Un(b)locking the Drupal Learning Curve
I love being part of the vibrant and ever advancing Drupal community. When I first got to know it, just four years ago, I came with the purpose of finding the right tool to build a website with. Instead I quickly got lost within drupal.org, eagerly wanting to help improving Drupal. The website that brought me there is still a work in progress btw...
I don’t regret one second of it, though. It has given me so much more than I was originally looking for. Especially since nothing gives me more pleasure than enhancing the user experience for others. Over the years I have also had the honor of meeting and getting to know an uncountable number of amazing people from all over the world and with all sorts of backgrounds. Many of you have also become great new friends of mine.
The community has also taught me that open source is so much more than just access to the code to do what I want with. It’s also about the people and a common goal of making something better for everyone by wanting to learn new things. That, in essence, I believe the Drupal community has championed and is also something I often see mentioned outside the community too.
There is, however, a darkening cloud on the horizon that is affecting things in a less positive direction. That cloud is the Drupal Learning Curve and it continues to have an effect, especially on new and/or less skilled users, but also on more seasoned users.
There are plenty of great initiatives, both commercial and community driven, with the ambition to crack open this cloud. Some by offering training to new talents, others about improving usability and so on. All these initiatives really shows how serious the community takes this and how hard everyone is working on improving things.
I’ve been following this work more or less since I started using Drupal and also pitched in whenever the opportunity was given. It’s always been in the back of my mind as my experience has grown. I believe now is the time where I feel ready to present my take and ideas about this topic. This post is the first in a series of six where I will dig into this:
- Un(b)locking the Drupal Learning Curve
- The Drupal Site Building Experience
- Drupal Site Building Challenges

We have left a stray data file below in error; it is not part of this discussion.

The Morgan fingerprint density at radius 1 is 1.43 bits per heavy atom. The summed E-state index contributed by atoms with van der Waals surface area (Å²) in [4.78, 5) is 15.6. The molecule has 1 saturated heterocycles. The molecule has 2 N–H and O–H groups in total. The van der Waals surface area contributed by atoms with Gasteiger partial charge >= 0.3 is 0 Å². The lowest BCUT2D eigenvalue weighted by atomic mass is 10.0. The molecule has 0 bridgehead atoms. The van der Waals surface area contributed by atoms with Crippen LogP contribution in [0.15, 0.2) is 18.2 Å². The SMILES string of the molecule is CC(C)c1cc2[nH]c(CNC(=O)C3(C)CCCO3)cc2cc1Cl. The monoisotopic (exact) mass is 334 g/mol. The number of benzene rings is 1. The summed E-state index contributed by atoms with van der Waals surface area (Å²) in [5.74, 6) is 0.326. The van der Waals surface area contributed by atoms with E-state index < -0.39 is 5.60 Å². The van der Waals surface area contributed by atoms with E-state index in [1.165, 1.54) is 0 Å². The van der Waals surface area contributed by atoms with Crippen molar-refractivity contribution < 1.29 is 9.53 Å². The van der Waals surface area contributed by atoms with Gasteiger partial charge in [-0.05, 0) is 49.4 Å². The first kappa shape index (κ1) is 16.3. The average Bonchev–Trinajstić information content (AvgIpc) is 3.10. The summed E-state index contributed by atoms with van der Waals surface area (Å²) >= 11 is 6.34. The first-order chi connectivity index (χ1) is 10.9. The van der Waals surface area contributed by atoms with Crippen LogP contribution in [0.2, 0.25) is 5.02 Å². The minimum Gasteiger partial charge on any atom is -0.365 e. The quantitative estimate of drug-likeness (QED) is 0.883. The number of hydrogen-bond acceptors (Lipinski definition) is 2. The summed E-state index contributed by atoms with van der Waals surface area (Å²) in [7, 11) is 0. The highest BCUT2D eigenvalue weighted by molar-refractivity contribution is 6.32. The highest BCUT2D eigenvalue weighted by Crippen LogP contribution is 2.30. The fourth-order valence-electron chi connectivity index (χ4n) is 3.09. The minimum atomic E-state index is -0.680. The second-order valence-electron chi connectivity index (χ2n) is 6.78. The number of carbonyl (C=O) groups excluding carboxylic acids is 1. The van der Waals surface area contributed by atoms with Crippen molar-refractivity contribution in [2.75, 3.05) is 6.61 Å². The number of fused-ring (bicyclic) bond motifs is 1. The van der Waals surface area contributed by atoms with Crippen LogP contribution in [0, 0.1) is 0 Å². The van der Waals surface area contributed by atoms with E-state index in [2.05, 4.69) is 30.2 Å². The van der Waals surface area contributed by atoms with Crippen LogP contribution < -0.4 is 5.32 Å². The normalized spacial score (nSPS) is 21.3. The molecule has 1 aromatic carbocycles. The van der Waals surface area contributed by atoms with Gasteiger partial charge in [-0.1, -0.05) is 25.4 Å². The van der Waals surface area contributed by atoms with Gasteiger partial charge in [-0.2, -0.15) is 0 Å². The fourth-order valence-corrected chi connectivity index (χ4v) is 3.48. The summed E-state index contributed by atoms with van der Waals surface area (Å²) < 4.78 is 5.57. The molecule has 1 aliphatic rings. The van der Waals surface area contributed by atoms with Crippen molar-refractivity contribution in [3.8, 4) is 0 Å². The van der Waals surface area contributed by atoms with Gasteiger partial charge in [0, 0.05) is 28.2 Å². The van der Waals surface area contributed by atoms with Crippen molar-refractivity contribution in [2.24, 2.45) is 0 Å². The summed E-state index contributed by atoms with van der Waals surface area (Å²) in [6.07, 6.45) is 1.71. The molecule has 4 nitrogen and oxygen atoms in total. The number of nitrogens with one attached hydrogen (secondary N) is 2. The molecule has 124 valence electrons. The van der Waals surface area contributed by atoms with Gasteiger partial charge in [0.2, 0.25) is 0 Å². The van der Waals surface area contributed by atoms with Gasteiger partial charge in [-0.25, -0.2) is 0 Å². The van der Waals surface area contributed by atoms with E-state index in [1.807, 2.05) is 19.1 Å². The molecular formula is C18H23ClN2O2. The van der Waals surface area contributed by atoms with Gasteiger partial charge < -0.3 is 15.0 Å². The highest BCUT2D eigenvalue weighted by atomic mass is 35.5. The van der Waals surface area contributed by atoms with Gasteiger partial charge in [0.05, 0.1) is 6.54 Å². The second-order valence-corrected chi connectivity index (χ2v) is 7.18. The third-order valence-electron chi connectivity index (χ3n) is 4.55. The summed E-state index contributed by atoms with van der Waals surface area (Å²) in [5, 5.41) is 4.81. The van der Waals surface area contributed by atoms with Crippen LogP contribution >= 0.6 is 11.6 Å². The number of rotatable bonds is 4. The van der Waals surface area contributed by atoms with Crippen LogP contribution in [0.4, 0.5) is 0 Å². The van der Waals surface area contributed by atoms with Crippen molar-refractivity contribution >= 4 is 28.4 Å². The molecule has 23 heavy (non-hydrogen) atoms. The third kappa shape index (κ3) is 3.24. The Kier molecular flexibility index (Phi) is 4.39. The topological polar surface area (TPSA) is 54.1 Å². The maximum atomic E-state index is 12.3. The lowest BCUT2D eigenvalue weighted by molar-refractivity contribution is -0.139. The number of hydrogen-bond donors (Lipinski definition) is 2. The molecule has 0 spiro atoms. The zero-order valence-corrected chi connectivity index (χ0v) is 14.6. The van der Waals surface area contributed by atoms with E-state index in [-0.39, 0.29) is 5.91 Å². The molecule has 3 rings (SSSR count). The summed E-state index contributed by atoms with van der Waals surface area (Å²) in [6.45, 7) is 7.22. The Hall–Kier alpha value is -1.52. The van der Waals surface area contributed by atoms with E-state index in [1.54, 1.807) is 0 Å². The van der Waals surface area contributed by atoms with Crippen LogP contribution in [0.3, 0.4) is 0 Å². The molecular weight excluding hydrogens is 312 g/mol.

- Drupal Limitations and Bottlenecks
- How to Improve Site Building in Drupal 7
- The Drupal 8 Opportunity and Beyond
Each post will build upon the previous ones. Thus it is highly recommended that you read them in the above order to get the most out of it. For the remaining part of this post I will touch on a few important basic concepts that I will delve into deeper within the upcoming ones.
Note: Post 5 & 6 has, after feedback to post 1-4, lead to the formation of the Drupal SuiteBuilding Usability Initiative, which I write about in Making Drupal more User Friendly. I am very excited about working with other Drupalers in the community in this initiative.
New Users don’t start out Passionate about Drupal
Something that is very important to understand is that new Drupal users are not passionate about it as we more seasoned users are. Practically all come looking for a great tool to build a website with. Many of them have also very limited experience and skills when it comes to web technology and the requirements needed to build a great and future proof website.
What they do have, though, is a need of a website to help them get where they want to go. That website could be anything from a personal blog, a site for a club they are a member of, to an rich media or eCommerce site for their business. Fact is that it is the website that is in their minds, not the technology used to build it with.
For larger projects, most often backed with a healthy budget, they usually contact companies specialized in building client websites and asks for quotes. Then they get offers to base their final decision on. They can afford to hire these skilled experts to get the site they want built. Their sites are most likely also long term projects and they want something that can be further developed and extended with new functionality over the years to come. These projects usually also comes with a knowledge that it will take some time to build. Here Drupal is very competitive as we have seen time and again.
For smaller projects with limited or no budget, the situation is very different. They simply don’t have the luxury of being able to hire experts for anything but limited sub projects, such as parts of the theming for example. Instead they will have to do all the homework of researching as well as testing the alternatives themselves. In this process they will also be exposed to a lot of new terminology and tech they often have no or limited knowledge and experience with.
When they read about Drupal, they are most certainly impressed with the sites built on it. The same goes for the impressive features set and the number of contributed modules and themes. Of course, also the large and vibrant community plays an important role.